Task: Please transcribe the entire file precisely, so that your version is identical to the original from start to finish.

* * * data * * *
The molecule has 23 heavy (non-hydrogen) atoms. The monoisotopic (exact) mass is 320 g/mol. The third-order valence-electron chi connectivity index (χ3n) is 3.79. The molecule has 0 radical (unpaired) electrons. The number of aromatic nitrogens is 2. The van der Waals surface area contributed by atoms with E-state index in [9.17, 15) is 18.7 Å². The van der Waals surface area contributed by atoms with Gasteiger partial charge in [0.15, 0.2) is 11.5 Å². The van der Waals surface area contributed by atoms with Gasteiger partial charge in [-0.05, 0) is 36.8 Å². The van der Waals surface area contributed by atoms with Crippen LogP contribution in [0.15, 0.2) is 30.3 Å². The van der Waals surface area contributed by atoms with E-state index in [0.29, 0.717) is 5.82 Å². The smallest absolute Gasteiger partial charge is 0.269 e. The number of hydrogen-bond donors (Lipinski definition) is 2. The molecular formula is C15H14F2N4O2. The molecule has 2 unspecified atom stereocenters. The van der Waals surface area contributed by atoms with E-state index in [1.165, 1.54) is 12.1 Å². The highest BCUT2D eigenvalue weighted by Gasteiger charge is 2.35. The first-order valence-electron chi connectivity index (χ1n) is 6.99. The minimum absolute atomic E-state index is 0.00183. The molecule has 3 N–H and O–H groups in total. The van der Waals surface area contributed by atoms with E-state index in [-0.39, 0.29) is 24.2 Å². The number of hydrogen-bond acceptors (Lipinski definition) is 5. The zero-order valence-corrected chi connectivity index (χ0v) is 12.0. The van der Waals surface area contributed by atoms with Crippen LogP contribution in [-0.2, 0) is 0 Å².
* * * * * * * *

The molecule has 23 heavy (non-hydrogen) atoms. The monoisotopic (exact) mass is 320 g/mol. The third-order valence-electron chi connectivity index (χ3n) is 3.79. The molecule has 0 radical (unpaired) electrons. The number of aromatic nitrogens is 2. The van der Waals surface area contributed by atoms with E-state index in [9.17, 15) is 18.7 Å². The van der Waals surface area contributed by atoms with Gasteiger partial charge in [0.15, 0.2) is 11.5 Å². The van der Waals surface area contributed by atoms with Gasteiger partial charge in [-0.05, 0) is 36.8 Å². The van der Waals surface area contributed by atoms with Crippen LogP contribution in [0.15, 0.2) is 30.3 Å². The van der Waals surface area contributed by atoms with E-state index in [0.29, 0.717) is 5.82 Å². The smallest absolute Gasteiger partial charge is 0.269 e. The number of hydrogen-bond donors (Lipinski definition) is 2. The molecular formula is C15H14F2N4O2. The molecule has 2 unspecified atom stereocenters. The van der Waals surface area contributed by atoms with E-state index in [1.165, 1.54) is 12.1 Å². The highest BCUT2D eigenvalue weighted by Gasteiger charge is 2.35. The first-order valence-electron chi connectivity index (χ1n) is 6.99. The minimum absolute atomic E-state index is 0.00183. The molecule has 3 N–H and O–H groups in total. The van der Waals surface area contributed by atoms with E-state index in [-0.39, 0.29) is 24.2 Å². The number of hydrogen-bond acceptors (Lipinski definition) is 5. The zero-order valence-corrected chi connectivity index (χ0v) is 12.0. The van der Waals surface area contributed by atoms with Crippen LogP contribution in [-0.2, 0) is 0 Å².